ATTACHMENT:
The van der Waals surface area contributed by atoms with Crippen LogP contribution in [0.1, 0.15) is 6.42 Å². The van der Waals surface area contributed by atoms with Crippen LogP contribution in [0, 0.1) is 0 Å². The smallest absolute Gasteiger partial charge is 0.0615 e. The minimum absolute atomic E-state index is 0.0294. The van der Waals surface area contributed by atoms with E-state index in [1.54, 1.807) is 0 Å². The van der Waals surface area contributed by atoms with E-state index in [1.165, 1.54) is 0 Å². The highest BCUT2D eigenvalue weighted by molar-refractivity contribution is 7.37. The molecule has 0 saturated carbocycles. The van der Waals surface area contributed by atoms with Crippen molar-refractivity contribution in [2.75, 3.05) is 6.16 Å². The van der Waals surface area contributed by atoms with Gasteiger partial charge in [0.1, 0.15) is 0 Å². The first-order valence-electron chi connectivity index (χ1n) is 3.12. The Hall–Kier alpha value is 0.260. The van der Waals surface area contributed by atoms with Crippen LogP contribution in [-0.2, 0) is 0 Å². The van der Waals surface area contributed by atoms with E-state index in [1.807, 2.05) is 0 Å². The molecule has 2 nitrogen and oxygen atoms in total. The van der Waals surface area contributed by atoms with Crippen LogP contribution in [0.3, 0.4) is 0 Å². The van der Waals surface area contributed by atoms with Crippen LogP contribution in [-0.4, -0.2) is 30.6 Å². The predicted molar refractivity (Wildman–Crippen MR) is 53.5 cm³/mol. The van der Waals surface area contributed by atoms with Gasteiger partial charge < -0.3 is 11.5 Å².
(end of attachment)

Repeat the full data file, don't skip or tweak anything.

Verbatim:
The van der Waals surface area contributed by atoms with Crippen LogP contribution in [0.1, 0.15) is 6.42 Å². The van der Waals surface area contributed by atoms with Crippen LogP contribution in [0, 0.1) is 0 Å². The smallest absolute Gasteiger partial charge is 0.0615 e. The minimum absolute atomic E-state index is 0.0294. The van der Waals surface area contributed by atoms with E-state index in [1.54, 1.807) is 0 Å². The van der Waals surface area contributed by atoms with E-state index in [1.165, 1.54) is 0 Å². The highest BCUT2D eigenvalue weighted by molar-refractivity contribution is 7.37. The molecule has 0 saturated carbocycles. The van der Waals surface area contributed by atoms with Crippen molar-refractivity contribution in [2.75, 3.05) is 6.16 Å². The van der Waals surface area contributed by atoms with Gasteiger partial charge in [0.1, 0.15) is 0 Å². The first-order valence-electron chi connectivity index (χ1n) is 3.12. The Hall–Kier alpha value is 0.260. The van der Waals surface area contributed by atoms with Crippen LogP contribution in [-0.2, 0) is 0 Å². The van der Waals surface area contributed by atoms with E-state index in [1.807, 2.05) is 0 Å². The molecule has 2 nitrogen and oxygen atoms in total. The van der Waals surface area contributed by atoms with Crippen LogP contribution in [0.3, 0.4) is 0 Å². The van der Waals surface area contributed by atoms with Crippen LogP contribution in [-0.4, -0.2) is 30.6 Å². The predicted molar refractivity (Wildman–Crippen MR) is 53.5 cm³/mol. The van der Waals surface area contributed by atoms with Gasteiger partial charge < -0.3 is 11.5 Å².